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Book Review

‘1493: Uncovering the New World Columbus Created’


Courtesy of Beaverdale Books 
Review by Harriet Leitch 
Vintage Books 
July 24, 2012
720 pp. 

From the best-selling author of 1491, Charles Mann’s latest work studies the impact of the arrival of Europeans in the New World. Known as the Columbian Exchange, the reader (or in this case, the listener of the 14 CDs) is led through a fascinating history of the changes to flora and fauna as well as their environments in both the New and Old Worlds. The transport of the lowly sweet potato had lasting effects on diet in China. The discovery of rubber and subsequent development of vulcanization led to the overplanting of the rubber plant with its accompanying ecologic damage and human distress. The mining of precious metals, in this case silver, had unexpected negative impacts on economies in many countries, and the use of mercury in its refinement had devastating effects on the local miners.                 

Mann relates the causes of many of the world’s major events. The tale of the source of the potato famine is a case in point. In trying to fertilize the soils of Europe, guano from an island off the west coast of South America was transported to Europe. It contained the spores of the fungus that causes potato blight. Thus the crop that originated in South America found its destruction from the same part of the world.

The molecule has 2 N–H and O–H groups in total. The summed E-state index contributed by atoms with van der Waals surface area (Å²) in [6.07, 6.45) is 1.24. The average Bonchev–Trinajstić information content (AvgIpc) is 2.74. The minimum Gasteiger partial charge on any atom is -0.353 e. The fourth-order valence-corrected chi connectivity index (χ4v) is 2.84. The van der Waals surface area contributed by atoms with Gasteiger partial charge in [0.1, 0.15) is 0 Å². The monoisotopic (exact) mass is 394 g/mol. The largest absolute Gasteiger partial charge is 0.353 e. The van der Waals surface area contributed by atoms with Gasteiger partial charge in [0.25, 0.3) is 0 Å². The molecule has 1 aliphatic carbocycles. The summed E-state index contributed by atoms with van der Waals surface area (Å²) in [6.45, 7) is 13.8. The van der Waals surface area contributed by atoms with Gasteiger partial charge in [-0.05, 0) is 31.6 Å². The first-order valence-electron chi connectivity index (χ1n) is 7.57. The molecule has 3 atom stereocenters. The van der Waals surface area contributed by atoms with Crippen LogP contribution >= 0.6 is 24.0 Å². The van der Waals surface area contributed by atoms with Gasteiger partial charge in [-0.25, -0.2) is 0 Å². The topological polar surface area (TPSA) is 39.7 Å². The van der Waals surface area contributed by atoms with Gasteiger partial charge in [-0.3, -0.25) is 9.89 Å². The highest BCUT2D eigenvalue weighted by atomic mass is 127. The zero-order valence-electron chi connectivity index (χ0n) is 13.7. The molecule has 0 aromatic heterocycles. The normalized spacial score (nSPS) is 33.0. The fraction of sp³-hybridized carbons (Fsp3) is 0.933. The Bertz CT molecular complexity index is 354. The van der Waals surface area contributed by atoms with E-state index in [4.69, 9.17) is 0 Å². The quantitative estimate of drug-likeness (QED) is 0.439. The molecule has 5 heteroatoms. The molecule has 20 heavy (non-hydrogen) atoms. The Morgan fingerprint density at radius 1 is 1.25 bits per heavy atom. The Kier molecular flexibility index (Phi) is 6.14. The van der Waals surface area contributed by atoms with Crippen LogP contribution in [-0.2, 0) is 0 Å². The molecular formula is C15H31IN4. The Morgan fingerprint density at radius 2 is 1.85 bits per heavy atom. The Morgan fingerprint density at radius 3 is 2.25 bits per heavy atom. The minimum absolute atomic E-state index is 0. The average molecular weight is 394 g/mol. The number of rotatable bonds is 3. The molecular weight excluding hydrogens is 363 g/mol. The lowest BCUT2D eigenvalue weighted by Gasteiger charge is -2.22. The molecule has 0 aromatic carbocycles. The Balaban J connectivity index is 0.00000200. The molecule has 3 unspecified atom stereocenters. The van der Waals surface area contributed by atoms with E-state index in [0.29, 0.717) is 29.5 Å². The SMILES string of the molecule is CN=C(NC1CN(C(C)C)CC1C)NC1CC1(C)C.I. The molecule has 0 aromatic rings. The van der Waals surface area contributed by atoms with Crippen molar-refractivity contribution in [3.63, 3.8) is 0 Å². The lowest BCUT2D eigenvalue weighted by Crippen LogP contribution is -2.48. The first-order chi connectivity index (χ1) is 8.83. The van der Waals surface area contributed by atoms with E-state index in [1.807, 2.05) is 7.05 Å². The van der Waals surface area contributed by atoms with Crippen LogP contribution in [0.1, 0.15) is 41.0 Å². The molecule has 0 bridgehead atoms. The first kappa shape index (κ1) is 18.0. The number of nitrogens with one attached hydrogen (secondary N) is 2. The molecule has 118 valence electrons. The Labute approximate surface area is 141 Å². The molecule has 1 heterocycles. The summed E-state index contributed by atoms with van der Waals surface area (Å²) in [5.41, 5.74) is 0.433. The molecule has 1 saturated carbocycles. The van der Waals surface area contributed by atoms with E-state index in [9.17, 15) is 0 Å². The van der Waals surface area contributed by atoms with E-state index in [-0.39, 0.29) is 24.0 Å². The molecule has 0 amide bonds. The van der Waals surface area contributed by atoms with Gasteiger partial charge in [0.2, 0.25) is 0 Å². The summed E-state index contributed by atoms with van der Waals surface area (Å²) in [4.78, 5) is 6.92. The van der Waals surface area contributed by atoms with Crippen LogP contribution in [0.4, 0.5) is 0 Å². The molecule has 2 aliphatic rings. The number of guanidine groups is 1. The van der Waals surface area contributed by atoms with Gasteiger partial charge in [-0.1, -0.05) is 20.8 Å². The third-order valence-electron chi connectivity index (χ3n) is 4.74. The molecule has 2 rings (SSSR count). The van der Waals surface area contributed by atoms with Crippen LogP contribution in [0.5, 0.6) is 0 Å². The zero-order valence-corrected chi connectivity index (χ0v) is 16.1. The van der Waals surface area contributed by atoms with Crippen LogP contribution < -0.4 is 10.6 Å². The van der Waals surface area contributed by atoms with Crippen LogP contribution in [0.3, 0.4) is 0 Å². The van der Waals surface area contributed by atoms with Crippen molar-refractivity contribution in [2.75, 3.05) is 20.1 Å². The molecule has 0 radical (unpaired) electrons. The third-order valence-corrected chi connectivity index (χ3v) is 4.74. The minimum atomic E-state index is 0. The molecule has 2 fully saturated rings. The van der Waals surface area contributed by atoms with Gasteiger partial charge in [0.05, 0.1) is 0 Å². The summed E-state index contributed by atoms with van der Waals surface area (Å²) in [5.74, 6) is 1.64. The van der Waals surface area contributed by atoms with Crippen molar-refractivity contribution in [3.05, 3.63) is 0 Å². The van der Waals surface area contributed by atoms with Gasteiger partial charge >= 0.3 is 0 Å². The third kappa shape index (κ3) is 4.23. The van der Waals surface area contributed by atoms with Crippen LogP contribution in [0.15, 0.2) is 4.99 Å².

Mann’s style makes the history lessons come alive in a way that will fascinate even the most bored student. The arrival of the Europeans to the New World created vast changes to the indigenous people and land, but it also changed the history of many other areas of the world. The interconnectedness that we feel today — so new to the world — has in fact been going on for hundreds of years. CV

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